October 4, 1941 (13th of Tishrei, 5702): Fifteen hundred Jews from Kovno, Lithuania, are transported to the Ninth Fort and murdered. In Kovno proper, Nazis lock the Jewish hospital and set it ablaze, incinerating all inside.
Prior to World War II, Lithuania had driven out the German Army by November 11, 1918 during the hostilities of World War I. The capital of Vilnius would then change hands many times over the next couple of years.
On December 26, 1918 the Lithuanian Post Office Administration took control over the postal service in Vilnius, Kaunas (Kovno) and 8 other towns.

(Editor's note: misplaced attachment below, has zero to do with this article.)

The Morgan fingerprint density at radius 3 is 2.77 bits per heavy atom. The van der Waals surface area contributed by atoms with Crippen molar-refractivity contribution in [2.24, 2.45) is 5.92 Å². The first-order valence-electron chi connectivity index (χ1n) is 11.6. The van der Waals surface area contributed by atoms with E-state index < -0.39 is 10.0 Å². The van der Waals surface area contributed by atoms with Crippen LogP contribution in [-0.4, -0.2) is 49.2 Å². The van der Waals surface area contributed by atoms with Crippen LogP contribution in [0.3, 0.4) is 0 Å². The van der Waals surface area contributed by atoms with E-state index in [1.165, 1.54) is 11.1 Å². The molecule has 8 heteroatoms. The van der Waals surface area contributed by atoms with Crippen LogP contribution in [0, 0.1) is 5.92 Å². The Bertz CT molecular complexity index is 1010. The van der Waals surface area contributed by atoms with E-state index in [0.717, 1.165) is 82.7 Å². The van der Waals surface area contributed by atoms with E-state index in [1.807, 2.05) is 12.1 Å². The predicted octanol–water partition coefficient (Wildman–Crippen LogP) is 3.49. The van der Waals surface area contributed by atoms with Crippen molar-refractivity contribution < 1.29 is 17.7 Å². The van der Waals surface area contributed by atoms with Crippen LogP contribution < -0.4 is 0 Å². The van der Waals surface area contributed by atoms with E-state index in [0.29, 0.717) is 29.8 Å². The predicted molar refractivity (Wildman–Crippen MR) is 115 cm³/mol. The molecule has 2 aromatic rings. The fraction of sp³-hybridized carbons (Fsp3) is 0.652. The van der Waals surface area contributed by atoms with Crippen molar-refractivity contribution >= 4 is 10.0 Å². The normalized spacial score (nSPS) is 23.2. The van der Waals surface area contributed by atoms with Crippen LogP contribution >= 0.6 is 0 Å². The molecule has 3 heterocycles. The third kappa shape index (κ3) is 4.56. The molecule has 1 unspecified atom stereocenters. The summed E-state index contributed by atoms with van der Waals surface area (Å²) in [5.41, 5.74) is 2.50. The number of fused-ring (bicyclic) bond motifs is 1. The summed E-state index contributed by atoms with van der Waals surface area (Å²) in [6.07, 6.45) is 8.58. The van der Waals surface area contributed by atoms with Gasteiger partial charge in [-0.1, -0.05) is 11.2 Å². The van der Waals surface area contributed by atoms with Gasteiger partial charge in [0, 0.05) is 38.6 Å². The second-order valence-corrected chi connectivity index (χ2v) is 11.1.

On January 5, 1919, the seat of Lithuania’s government moved from Vilnius to Kovno. As with many Lithuanian places, Kaunas has a Lithuanian form of the name (Kaunas), a Russian form (КОВНО [KOWNO or KOVNO]), a German form (Kowno or Kauen), and a Polish form (Kowno).
The stamp shown here was one of the first issues of the Vilnius post office later modifed for use with mail originating out of the Kovno post office. Note the postmark which reads “KAUNAS”.
Also displayed here is a postcard from the pre-1940 era showing a street scene in Kovno.